Have you ever started writing a list, but noticed each point you make is really long? Well, you might have written a listicle, which is a list that has a lot in common with an article.
People love listicles. You’ve almost certainly read a few yourself—and more likely, you’ve read dozens. In fact, you’re reading one now.
Since Moses’ Ten Commandments introduced the sublime phenomena of the listicle, humankind has been drawn to numbered textual forms that placate our brief attention spans.
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This form of pseudo-journalism is mindless pap.
Listicles are oftentimes the bane of any modern creative, professional, or technical writer.
Travel writing used to be an art. Visitors to far away lands with a knack for prose used to come back and regale us with rich stories about the exotic places they visited and the culturally diverse people they met as they shared their customs and expanded our horizons.
The bread and butter of online journalism, epitomized by lists like “The 25 Most Kimye Things That Have Ever Happened,” got its start in a 19th-century column in the New York Times.
It seems like nothing gets published these days unless it’s in listicle format. In my day, we learned to write paragraphs with good strong opening sentences and mic-dropping closing sentences– but we didn’t call them mic-dropping, because the phrase “mic drop” hadn’t been invented yet.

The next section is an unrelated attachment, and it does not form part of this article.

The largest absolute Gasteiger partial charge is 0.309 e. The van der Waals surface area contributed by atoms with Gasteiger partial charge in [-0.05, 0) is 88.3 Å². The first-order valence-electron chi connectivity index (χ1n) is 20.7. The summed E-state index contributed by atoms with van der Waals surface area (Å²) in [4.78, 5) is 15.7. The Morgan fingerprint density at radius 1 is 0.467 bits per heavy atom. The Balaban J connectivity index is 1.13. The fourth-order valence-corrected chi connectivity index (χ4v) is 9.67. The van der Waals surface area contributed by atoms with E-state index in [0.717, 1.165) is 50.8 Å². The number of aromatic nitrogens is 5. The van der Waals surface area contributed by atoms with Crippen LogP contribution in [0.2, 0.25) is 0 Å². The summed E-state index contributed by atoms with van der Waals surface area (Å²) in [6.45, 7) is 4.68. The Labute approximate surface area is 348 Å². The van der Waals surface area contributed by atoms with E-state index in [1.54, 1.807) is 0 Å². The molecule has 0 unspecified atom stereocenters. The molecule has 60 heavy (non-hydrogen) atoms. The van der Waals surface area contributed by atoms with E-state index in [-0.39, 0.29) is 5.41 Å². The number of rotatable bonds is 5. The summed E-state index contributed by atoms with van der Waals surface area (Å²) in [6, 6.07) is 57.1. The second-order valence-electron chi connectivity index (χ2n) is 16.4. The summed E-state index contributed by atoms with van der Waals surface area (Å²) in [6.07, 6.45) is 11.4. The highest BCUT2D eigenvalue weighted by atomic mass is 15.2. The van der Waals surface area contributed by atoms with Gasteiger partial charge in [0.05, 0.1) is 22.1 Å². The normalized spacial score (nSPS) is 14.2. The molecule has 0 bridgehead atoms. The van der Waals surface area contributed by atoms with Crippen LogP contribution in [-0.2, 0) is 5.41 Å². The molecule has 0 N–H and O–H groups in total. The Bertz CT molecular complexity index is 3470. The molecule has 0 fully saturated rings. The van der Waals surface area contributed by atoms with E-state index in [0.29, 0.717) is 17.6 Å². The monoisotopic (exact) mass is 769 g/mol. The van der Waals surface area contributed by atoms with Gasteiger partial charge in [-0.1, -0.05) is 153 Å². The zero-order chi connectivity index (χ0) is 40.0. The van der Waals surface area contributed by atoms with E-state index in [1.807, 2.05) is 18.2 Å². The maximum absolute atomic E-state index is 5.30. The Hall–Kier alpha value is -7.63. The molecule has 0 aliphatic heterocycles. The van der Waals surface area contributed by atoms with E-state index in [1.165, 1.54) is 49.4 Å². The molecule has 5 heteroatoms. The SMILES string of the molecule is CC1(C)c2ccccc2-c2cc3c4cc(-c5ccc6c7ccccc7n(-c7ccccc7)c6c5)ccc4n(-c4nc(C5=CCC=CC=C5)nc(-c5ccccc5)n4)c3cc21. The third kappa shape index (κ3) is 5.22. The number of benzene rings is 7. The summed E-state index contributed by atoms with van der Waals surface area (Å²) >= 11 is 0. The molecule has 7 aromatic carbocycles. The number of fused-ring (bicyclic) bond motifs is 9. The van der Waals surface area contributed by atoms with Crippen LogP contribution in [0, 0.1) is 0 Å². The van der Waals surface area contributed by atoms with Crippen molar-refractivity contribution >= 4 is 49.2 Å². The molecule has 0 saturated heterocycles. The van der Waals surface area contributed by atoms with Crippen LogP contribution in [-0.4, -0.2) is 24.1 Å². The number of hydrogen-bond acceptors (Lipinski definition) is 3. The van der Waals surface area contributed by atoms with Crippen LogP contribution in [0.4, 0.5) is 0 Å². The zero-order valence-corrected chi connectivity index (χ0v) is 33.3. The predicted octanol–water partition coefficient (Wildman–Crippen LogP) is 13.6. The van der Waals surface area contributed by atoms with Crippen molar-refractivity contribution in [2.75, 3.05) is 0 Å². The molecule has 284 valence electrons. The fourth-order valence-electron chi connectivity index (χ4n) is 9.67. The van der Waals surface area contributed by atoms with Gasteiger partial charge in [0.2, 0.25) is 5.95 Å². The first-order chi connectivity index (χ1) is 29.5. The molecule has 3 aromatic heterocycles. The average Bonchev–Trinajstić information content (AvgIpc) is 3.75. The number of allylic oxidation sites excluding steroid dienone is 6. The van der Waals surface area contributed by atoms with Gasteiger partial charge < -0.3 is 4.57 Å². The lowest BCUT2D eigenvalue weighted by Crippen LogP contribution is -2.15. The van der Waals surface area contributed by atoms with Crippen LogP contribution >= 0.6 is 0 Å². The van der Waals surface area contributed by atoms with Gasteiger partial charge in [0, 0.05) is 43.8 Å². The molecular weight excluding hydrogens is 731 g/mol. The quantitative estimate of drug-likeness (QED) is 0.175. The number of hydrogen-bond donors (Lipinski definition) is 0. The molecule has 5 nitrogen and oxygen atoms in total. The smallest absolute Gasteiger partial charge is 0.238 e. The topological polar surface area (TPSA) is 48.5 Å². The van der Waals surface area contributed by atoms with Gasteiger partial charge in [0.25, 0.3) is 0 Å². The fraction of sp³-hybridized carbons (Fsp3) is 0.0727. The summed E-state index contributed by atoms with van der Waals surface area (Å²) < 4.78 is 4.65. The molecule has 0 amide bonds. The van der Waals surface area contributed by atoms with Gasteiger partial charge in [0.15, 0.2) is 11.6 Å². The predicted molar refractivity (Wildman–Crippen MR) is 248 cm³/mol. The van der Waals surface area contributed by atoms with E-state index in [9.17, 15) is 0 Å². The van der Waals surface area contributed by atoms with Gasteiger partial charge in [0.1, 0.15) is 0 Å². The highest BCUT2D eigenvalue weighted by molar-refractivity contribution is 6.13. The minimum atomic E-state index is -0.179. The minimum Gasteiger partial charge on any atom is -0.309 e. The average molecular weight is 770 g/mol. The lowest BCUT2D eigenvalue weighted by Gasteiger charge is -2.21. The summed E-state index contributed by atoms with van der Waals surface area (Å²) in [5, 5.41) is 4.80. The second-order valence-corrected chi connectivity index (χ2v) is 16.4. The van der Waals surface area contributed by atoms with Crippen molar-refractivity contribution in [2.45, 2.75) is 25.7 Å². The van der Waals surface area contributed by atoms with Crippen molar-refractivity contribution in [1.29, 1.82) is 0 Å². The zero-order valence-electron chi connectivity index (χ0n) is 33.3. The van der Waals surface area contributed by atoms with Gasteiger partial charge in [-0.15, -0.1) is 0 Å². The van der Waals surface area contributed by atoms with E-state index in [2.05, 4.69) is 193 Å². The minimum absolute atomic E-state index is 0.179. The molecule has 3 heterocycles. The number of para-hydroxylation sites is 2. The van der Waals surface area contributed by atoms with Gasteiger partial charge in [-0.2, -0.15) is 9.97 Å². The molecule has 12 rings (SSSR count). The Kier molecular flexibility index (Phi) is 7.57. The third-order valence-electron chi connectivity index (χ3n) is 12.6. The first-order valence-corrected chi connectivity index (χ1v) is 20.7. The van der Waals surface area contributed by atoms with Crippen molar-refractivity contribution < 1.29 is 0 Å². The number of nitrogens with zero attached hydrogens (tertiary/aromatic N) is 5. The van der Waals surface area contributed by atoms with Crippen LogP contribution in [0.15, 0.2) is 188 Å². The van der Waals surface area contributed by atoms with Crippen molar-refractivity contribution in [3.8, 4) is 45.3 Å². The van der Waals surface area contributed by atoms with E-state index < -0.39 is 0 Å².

The listicle is a relatively new phenomenon, but its quick rise to power in the publishing industry has changed the rules of the game for many writers and editors.
What's the best thing you can have to quench your thirst on a scorching summer day? Lemonades, yes, followed by another sweet delectable drink, popular among Dhakaiites – lassi!
When telling an amazing narrative, it’s important to eliminate confirmation bias by providing your readers with information that can be backed up by confirmed facts.